IR35 is coming
Changes to IR35 legislation applying to the private sector will take effect from April 2020
What can you do now to plan?
IR35 is reforming for the private sector, affected businesses are now preparing
for legislation change – are you ready? Over the last few years, the Government
has continued to focus their efforts to tackle what they perceive as ‘tax
avoidance’ within the practice of engaging contractors who operate via their own
And while no one would argue against the need for compliant engagements, the
by-products of the latest potential reforms are increased responsibilities for
clients who engage workers using this operating model.
IR35 – What is it?
The IR35 legislation was introduced in 2000 to tackle concerns about businesses
hiring individuals as consultants through Limited companies, rather than
employees, and the resulting unpaid taxes (often referred to as ‘disguised
Any individual ‘inside IR35’ (so deemed to be operating like an employee, rather
than a consultant) must pay tax and NICs, usually by using an umbrella service
or operating a PAYE payroll within a personal service company (PSC).
If workers are providing a genuinely business-to-business service, they are able
to operate ‘outside’ of IR35 and therefore PAYE tax will not be due on their
From April 2020 it will be the client rather than the consultant who will be
responsible for assessing if IR35 applies and for ensuring the proper tax is paid
where it does.
How IR35 is enforced
HMRC are responsible for enforcing the IR35 rules and do so via employment
status investigations and decisions. Taxpayers can challenge these decisions
through the Tax Tribunal.
While HMRC has not chosen to pursue many IR35 investigations with individual
Limited Companies over the past few years, there have been a couple of high-profile examples which have recently received a lot of media attention, including
BBC television presenters
The HMRC has said that it cannot effectively enforce IR35 where responsibility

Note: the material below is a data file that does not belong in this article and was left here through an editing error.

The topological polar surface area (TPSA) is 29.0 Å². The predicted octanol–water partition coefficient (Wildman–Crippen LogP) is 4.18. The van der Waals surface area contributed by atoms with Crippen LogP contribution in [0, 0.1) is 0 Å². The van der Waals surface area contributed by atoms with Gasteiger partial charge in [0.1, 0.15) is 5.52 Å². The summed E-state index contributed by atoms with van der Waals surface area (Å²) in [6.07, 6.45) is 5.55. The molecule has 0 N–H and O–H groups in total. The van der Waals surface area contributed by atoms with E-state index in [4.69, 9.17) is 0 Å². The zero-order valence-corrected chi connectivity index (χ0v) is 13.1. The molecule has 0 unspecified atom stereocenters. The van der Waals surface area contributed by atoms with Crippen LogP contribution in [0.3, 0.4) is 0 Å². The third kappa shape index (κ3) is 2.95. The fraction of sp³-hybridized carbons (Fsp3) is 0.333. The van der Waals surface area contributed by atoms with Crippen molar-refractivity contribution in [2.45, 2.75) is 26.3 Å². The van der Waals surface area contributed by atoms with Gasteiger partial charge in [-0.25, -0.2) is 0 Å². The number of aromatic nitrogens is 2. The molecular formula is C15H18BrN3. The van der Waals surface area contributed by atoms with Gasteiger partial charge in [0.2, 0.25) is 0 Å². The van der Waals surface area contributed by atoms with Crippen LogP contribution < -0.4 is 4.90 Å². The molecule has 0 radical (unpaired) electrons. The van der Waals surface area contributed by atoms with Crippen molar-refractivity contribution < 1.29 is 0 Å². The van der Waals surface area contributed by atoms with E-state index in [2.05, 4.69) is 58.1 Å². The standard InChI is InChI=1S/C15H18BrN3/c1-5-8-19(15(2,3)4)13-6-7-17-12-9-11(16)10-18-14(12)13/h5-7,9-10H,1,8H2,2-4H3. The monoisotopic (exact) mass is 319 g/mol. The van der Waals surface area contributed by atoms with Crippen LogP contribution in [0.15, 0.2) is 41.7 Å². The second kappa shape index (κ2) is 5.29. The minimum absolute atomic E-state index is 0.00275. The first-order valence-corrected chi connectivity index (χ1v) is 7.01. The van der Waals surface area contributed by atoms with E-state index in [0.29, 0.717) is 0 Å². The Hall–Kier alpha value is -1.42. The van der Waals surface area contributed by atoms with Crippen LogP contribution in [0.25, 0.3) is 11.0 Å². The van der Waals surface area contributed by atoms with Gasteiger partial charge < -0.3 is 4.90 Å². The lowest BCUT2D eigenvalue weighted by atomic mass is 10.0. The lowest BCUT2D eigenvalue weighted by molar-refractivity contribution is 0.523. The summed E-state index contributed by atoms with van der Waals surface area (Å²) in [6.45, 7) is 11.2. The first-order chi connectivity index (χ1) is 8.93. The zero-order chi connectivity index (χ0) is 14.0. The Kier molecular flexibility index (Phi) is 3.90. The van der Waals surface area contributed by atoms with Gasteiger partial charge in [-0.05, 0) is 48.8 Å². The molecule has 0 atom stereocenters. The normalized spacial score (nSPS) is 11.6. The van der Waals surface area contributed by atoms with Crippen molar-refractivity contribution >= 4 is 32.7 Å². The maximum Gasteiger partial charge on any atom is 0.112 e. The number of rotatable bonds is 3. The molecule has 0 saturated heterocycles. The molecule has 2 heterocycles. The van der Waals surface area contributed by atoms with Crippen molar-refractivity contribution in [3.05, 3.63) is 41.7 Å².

for assessment of status and payment of the relevant tax lies with the individual
contractor. It has already transferred this liability to the client in the Public
Sector and this will be extended to medium and large private companies from
April 2020. The exact rules are currently being finalised following a consultation
and are expected to be published this suffer.
If an assignment is inside of IR35 and the entity responsible for paying the
worker (either the hirer or the agency involved) does not deduct NI and
applicable tax before paying the worker, then that body can be liable for the
unpaid tax and NIC payments. It is, therefore, vital that all parties in the supply
chain understand the risks and take steps to comply with the new taxation
How IR35 applies to your business
While the change will be challenging, there is also an opportunity to increase
compliance and still allow businesses to benefit from the hugely skilled and
talented flexible contractor population within the UK.
Companies should take the opportunity between now and then to assess the
current nature of their contractor relationships and, if necessary, take steps to
ensure they are genuine business to business relationships which would fall
outside of IR35. This would include reviewing all contractual documentation.